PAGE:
how to create a bhag this year
BIG HAIRY AUDACIOUS GOAL
What’s your approach to goal-setting?
How do you feel about setting goals? Are you a goal-fanatic, setting goals each year, quarter and month? Or, do you avoid goals altogether, thinking “why bother?”
I used to set goals regularly but then I took a long time off from that process, thinking that it was a waste of time. I thought there were so many things out of my control so “why bother setting a goal, it won’t happen anyway.”
I had counted myself out before I even started.
Have you ever done that to yourself, counted yourself out before you ever started?
Then a mentor told me to try a BHAG. What’s a BHAG, that sounds like a
- scary witch?
- old lady in a shoe?
- some kind of handbag or purse?
- a technical or
- a medical term?
“No”, she explained, it’s a “Big Hairy Audacious Goal,” a goal that scares you. A goal so big that you can’t imagine ever accomplishing it, but would be ecstatic if you did.
Has anyone ever told you to set a BHAG? Have you tried it?
What is a BHAG?
A BHAG is an idea from Built to Last, Jim Collins’ classic business book. It stands for Big Hairy Audacious Goal.
Why does a Big Hairy Audacious Goal work?
Are you wondering why set a BHAG and why would it work for you?
- A BHAG gives you something really important to focus on, something meaningful. It’s not a small, safe goal that really doesn’t mean much in the big picture.
- A BHAG works because it’s so big that you know you most likely won’t achieve it all, and so that takes the pressure off.
- The Big Hairy Audacious Goal should be so big that if you only achieved 50% of your BHAG goal, it would mean accomplishing more than accomplishing 100% of a ‘realistic’ goal!
- It lets you dream again, to really pinpoint what matters most.
- It helps you to focus on making progress toward the big picture, toward the goals and dreams that mean to much to you. It might take longer to reach than a simple, achievable, realistic goal and that’s okay.
It’s not a SMART Goal (and that’s good)
Have you heard of a SMART goal? They’re really popular and commonly recommended. SMART stands for
- Specific (simple, sensible, significant)
- Measurable (meaningful, motivating)
- Achievable (agreed, attainable)
- Relevant (reasonable, realistic and resourced, results-based)
But, these goals are often too small and ‘slam dunks.’ They are safe. They don’t move the needle in the big picture, and don’t catapult you to your bigger dreams. In short, the SMART goals aren’t likely to get you close to your dreams.
Do you have goal fatigue?
It is so common to have goal fatigue.
Are you so exhausted from day-to-day life, you can’t imagine finding the time and energy to even think about setting a Big Hairy Audacious Goal, let alone spending the time to make it happen?
Why set a goal at all (psst….you might fail and that’s a good thing)?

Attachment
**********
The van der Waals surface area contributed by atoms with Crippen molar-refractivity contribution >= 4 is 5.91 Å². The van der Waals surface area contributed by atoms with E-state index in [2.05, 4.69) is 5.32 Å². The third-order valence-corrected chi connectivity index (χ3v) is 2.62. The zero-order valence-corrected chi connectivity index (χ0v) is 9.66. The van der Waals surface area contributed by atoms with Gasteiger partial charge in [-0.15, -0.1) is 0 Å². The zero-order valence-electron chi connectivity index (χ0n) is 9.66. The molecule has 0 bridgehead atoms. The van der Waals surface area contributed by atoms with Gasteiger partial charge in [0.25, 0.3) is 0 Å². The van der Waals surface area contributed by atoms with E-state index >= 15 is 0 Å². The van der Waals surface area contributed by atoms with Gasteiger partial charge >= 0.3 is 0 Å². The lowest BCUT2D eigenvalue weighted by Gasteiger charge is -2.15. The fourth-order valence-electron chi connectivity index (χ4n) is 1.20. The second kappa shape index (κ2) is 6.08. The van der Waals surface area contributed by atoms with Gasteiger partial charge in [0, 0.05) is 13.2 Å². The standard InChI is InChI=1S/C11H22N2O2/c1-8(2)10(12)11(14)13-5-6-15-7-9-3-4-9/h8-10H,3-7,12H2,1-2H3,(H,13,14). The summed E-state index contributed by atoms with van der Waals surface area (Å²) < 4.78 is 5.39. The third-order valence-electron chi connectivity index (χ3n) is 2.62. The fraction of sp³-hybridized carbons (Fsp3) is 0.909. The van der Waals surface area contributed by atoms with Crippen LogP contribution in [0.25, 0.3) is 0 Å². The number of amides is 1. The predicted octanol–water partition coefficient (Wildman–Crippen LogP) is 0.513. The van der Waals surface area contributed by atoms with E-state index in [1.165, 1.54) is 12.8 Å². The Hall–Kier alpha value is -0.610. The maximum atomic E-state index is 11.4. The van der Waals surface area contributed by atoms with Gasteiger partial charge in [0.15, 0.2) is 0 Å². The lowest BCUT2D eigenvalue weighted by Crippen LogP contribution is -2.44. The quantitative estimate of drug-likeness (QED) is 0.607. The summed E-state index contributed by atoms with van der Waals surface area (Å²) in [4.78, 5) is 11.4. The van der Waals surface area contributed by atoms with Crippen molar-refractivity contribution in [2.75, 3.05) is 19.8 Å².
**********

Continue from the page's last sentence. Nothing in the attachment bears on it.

Have you fallen short on goals in the past and don’t want to ‘fail’ again? You might feel safer and less vulnerable if you skip goal-setting altogether.
What if you looked at failure differently? This is a larger topic (for another post), but what if you went with the saying “if you’re not failing, you’re not trying.” So many of us have grown up with the idea that failure is BAD and we should do everything we can to avoid failing.
Go for it
Go for it. Set a goal so big, a Big Hairy Audacious Goal, that you will almost certainly fail (at least fail some of it). This approach releases the pressure and allows you to focus on something that will truly matter, when you do accomplish it, and you will keep going.
So, what will your BHAG be?
Set aside some quiet time, preferably earlier in the morning before the craziness of the day sucks away your ability to think (well, that might be a little dramatic, but do you know that feeling?).
Sit down and dream out a goal so crazy that you can’t imagine it ever happening. Write it down. Put some detail around it:
- What is the goal?
- What does it mean to you to accomplish it?
- What does it mean to your family that you accomplished it?
- How do you feel when you accomplished it?
- Who are you with when you accomplished it? Or, who did you tell first?
- What time of year is it when you accomplished the BHAG?
- Detail it all out.
Create your plan to reach the BHAG
After you’ve described your Big Hairy Audacious Goal in great detail, write out a list of every step and action that you need to take to make the BHAG happen.
Then, order all the steps into a sequence.
And, finally, tackle some of the plan each day. Set aside as much time as you can devote, amongst your other priorities, and do the work you need to do.
Set Up Accountability for Yourself
The biggest ‘game-changer’ for me has been setting up accountability systems. Finding a partner or a group that you tell your goals to, tell them your plans, and then keep each other on track. I know for me, if I have told someone else I’m going to do something, I am much more likely to follow through with the activity. When I keep it to myself, I find my goals slipping as my mind takes over and tries to keep me firm in the comfort zone.
Does accountability work for you? Have you tried it, either in a group format or one-on-one?
If you’re looking for an accountability group, I think you will love a fresh new idea I’m rolling out soon.
Join the waitlist to be among the first to hear about it!
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For goal-setting, check out these posts, they offer some helpful suggestions for you (in my humble opinion 😉)